Lamya Almas (PhD 2009) is Assistant Professor of English in the English/Humanities Department at Alabama State University in Montgomery.
Adam Barrows (PhD 2006) published The Cosmic Time of Empire: Modern Britain and World Literature (University of California Press). His essay, "The Shortcomings of Timetables: Greenwich, Modernism, and the Limits of Modernity," published in the journal Modern Fiction Studies (56: 2) has been awarded the Margaret Church Memorial Award for best essay of 2010.
Terry Castle (PhD 1980) is Walter A. Haas Professor in the Humanities and Professor of English at Stanford, not Professor Emerita, as described in the Winter 2010 english@minnesota.She was a finalist for the 2011 National Book Critics Circle for Criticism for her book The Professor.
Michael Dickel (PhD 1999) is the editor of Voices Israel, the annual anthology of English-language poetry from around the world, which publishes Volume 37 in fall 2011.
Reshmi Dutt-Ballerstadt (PhD 2002) published The Postcolonial Citizen: Intellectual Migrant (Peter Lang Publishing) in 2010. She is associate professor at Linfield College, Portland, Oregon.
Nicholas Hengen (PhD 2011) accepted a tenure-track instructor position at Portland Community College in Oregon. He published "Silver Linings?" in Inside Higher Ed in November.
Elizabeth Bourque Johnson (PhD 1998) is the co-editor of the anthology, The Wind Blows, The Ice Breaks: Poems of Loss and Renewal by Minnesota Poets (Nodin Press, 2010).
Mary Johnston (PhD 1984) continues to teach at Minnesota State University, Mankato. She is in her 23rd year as a professor in the English Department. She was awarded a Teaching Scholar Fellowship this summer, for the project "Contemporary Indian Women Writers." She still keeps in touch with her "wonderful mentor," Professor Emeritus Norman Fruman.
Chang-Hee Kim (PhD 2009) accepted a tenure-track position at Ulsan National Institute of Science and Engineering in South Korea.
Mary E. Knatterud (PhD 1997, MA 1979) received this year's Golden Apple award from the national American Medical Writers Association. The award, given for "consistently outstanding workshop leadership" over the past 20 years, was formally presented at the national conference on November 12, 2010, in Milwaukee, WI. Knatterud is a research associate professor in the Department of Surgery at the University of Arizona in Tucson (telecommuting from her home in St. Paul). She did similar manuscript editing work for 21 years for the University of Minnesota's Department of Surgery in Minneapolis.
Marcela Kostihova (PhD 2004) published Shakespeare in Transition: Political Appropriations in the Postcommunist Czech Republic (Palgrave Macmillan, 2010).
Anca Parvulescu (PhD 2006) published Laughter: Notes on a Passion (Short Circuit/MIT Press, 2010). She is Assistant Professor of English at Washington University in St. Louis.
William Reichard (PhD 1997) was a finalist for a Minnesota Book Award for his poetry collection Sin Eater. He edited the anthology American Tensions: Literature of Identity and the Search for Social Justice (New Village Press).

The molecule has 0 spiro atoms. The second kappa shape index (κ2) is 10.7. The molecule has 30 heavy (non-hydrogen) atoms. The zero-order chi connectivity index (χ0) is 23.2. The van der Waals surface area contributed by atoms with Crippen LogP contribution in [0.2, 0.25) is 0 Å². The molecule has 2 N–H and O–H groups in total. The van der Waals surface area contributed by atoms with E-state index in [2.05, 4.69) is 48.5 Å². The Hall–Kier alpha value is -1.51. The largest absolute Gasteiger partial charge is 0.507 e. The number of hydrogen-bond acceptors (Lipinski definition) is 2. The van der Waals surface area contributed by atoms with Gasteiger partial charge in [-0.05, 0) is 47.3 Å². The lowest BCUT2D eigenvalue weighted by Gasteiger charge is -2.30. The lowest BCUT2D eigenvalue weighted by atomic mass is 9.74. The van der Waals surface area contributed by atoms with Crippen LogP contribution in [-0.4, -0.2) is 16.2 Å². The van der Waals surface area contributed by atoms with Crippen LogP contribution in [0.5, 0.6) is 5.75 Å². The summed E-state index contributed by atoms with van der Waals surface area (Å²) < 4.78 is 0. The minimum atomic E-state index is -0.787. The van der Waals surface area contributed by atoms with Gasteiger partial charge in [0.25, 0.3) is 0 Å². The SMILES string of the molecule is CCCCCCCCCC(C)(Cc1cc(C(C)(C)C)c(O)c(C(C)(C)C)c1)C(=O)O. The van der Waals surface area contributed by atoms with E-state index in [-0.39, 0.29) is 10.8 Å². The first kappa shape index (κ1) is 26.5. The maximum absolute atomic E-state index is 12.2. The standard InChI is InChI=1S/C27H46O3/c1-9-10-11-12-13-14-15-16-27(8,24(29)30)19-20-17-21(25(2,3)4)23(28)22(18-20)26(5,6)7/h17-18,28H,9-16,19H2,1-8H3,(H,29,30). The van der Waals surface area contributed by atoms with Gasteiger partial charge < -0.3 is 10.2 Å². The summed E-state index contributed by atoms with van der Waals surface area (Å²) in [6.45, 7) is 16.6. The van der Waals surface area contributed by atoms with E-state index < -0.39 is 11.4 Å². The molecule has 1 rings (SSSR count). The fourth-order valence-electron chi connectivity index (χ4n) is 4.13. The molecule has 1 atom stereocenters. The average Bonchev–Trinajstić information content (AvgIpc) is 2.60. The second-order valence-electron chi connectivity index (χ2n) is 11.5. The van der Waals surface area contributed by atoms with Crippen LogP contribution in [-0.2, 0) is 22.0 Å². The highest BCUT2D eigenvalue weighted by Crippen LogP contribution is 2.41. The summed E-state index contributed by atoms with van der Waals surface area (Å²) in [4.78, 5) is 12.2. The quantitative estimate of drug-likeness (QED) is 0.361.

Kevin Riordan (PhD 2011) presented "Performing Ghost Translations" at the MLA convention in Los Angeles, January 2011.
Nick Robinette (PhD 2010) accepted a tenure-track position at James Madison University in Virginia. He previously was Visiting Assistant Professor at Oberlin College.
Sharin Schroeder (PhD 2011) accepted a tenure-track Assistant Professor position at National Taipei University of Technology, Taiwan. She published "'It's Alive!': Tolkien's Monster on the Screen" in Picturing Tolkien: Essays on Peter Jackson's The Lord of the Rings Film Trilogy, edited by Janice Bogstad (McFarland). She presented "'[T]here needs no ghost come from the grave to tell us this': The Search for Spiritual Authority in Margaret Oliphant's Life of Edward Irving" at the British Women Writers Conference in Columbus, Ohio, March-April, 2011.
Karen Steigman (PhD 2007) received the 2010 New Teacher of the Year award at Otterbein University. Steigman is assistant professor of English and faculty advisor of the student humanities journal, Aegis.
Reuben Chirambo (PhD 2005) died of cancer October 6, 2011. He was 48. He served as a senior lecturer in the Department of English Language & Literature in the Faculty of Humanities at the University of Cape Town. "He is remembered not only for his academic zeal," wrote University of Cape Town Vice Chancellor Max Price, "but also for his enormous integrity, his keen sense of humour and his unfailing kindness and respect in his dealings with colleagues and students." Chirambo's manuscript on Malawian literature had just been accepted for publication. "His dissertation was a wonderful analysis of how Malawian dictator Hastings Banda used music and other forms of popular culture to sustain his political control over the country," noted Professor Charles Sugnet, who advised Chirambo along with Professor Timothy Brennan. "When I visited him and sat in on his class at the University of Cape Town in 2009, it was clear that he had found an ideal job and was enjoying both his teaching and his research."
Frederick C. Mish (PhD 1973) died September 27, 2010. He was the former editor-in-chief of Merriam-Webster, and edited three successive editions of Merriam-Webster's Collegiate Dictionary: the 9th (1983), the 10th (1993) and the 11th (2003). As the New York Times Magazine noted, "Mish is fondly remembered in M-W's Springfield, Mass., offices for both his erudition and humility." His wife, Judith Solberg Mish, received her BA and MA in English at the University of Minnesota.